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About the Dialogue



Name Title E-mail
Michael Shifter President michael at
Peter Hakim President Emeritus phakim at
Genaro Arriagada Senior Fellow  
Sergio Bitar Senior Fellow sbitar at
Erik Brand Publisher, Latin America Advisor & Director, Corporate Program ebrand at
Joan Caivano Deputy to the President & Director of Special Projects jcaivano at
Karen Castro
Database and Staff Assistant
kcastro at
Megan Cook Reporter & Assistant Editor, Latin America Advisor mcook at
Murat Dagli Program Assistant mdagli at
Maria Darie Director of Finance and Administration mdarie at
Caroline Dolan
Associate, Development & External Relations
cdolan at
Ariel Fiszbein Director of Education afiszbein at
Humberto Galvan Manager, Development & External Relations hgalvan at
Gene Kuleta Editor, Latin America Advisor gkuleta at
Claudio Loser Visiting Senior Fellow closer at
Nora Lustig Senior Fellow nlustig at
Margaret Myers Program Director mmyers at
Rebecca O'ConnorProgram Assistant
roconnor at
Manuel Orozco Senior Fellow morozco at
Laura Porras Associate lporras at
Jeffrey Puryear Senior Fellow jpuryear at
Ben Raderstorf
Program Assistantbraderstorf at
Caitlin Reilly Program Assistant creilly at
Yesenia Rivas Operations Manager yrivas at
Federico Sucre Program Assistant fsucre at
Lisa Viscidi Program Director lviscidi at
Julia Yansura Program Associate jyansura at




Michael Shifter is president of the Dialogue. Shifter previously served as the organization’s vice president for policy, and managed the Dialogue’s programs on the Andean region and democratic governance.  Since 1993 he has been adjunct professor of Latin American politics at Georgetown University’s School of Foreign Service. Before joining the Dialogue, Shifter directed the Latin American and Caribbean program at the National Endowment for Democracy and the Ford Foundation’s governance and human rights program in the Andean region and the Southern Cone, where he was based in Lima, Peru and then Santiago, Chile.  Prior to that, he served as a representative at the Inter-American Foundation for the Brazil program. Shifter writes and comments widely on US-Latin American relations and hemispheric affairs and has frequently testified before the US Congress. He is co-editor, along with Jorge Dominguez, of Constructing Democratic Governance in Latin America (Johns Hopkins University Press). He is contributing editor to Current History and a member of the Council on Foreign Relations. Shifter graduated summa cum laude from Oberlin College and received a MA degree in sociology from Harvard University.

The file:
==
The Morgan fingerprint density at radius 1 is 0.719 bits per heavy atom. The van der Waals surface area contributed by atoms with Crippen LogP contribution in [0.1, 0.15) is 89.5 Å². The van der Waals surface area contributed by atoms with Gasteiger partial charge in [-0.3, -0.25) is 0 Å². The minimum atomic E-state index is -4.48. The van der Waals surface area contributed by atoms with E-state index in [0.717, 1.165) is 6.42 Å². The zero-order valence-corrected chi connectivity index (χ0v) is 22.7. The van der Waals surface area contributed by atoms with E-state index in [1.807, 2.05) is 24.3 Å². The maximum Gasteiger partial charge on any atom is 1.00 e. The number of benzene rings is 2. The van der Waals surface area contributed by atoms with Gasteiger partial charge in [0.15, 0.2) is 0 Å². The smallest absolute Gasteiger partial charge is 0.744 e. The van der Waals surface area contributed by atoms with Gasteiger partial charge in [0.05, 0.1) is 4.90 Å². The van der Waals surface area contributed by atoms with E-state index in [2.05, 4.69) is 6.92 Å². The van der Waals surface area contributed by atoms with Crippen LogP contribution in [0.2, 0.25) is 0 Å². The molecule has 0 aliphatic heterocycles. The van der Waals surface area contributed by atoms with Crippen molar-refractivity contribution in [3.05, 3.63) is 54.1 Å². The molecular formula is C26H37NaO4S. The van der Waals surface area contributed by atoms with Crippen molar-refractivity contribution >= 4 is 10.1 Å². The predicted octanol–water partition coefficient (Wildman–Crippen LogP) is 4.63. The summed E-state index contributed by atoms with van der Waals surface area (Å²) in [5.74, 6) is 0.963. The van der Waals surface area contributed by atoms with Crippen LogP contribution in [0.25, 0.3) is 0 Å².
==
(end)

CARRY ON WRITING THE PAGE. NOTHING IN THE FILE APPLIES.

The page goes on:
Genaro Arriagada was appointed senior fellow of the Dialogue in January 2008. Arriagada has served as minister of the presidency of Chile, ambassador of Chile to the United States, chairman of the Board of Radio Cooperativa, and national director of the “NO” Campaign, which defeated General Augusto Pinochet in the plebiscite of October 1988. Arriagada served as ambassador-at-large and special envoy of the president of Chile to the Second Summit of the Americas in Santiago, Chile in April 1998. He was head of Ricardo Lagos’ 1999 presidential campaign and of Eduardo Frei’s 1993 presidential campaign. Arriagada is on the Board of Universidad de las Américas; senior advisor to the president of the Club de Madrid; and editor of In January and February of 2007, he was a public policy scholar at the Woodrow Wilson International Center for Scholars. Arriagada has published a dozen books and numerous articles and columns regarding political, social, and economic issues, including Pinochet: The Politics of Power (Boston: Unwin & Hyman, 1988) and with Carol Graham, “Chile: Sustaining Adjustment during Democratic Transition” in Voting for Reform. Democracy, Political Liberalization and Economic Adjustment (Oxford University Press, 1994). He has been a fellow of The Woodrow Wilson Center (1978-79) and The John F. Kennedy School of Government at Harvard University (1990).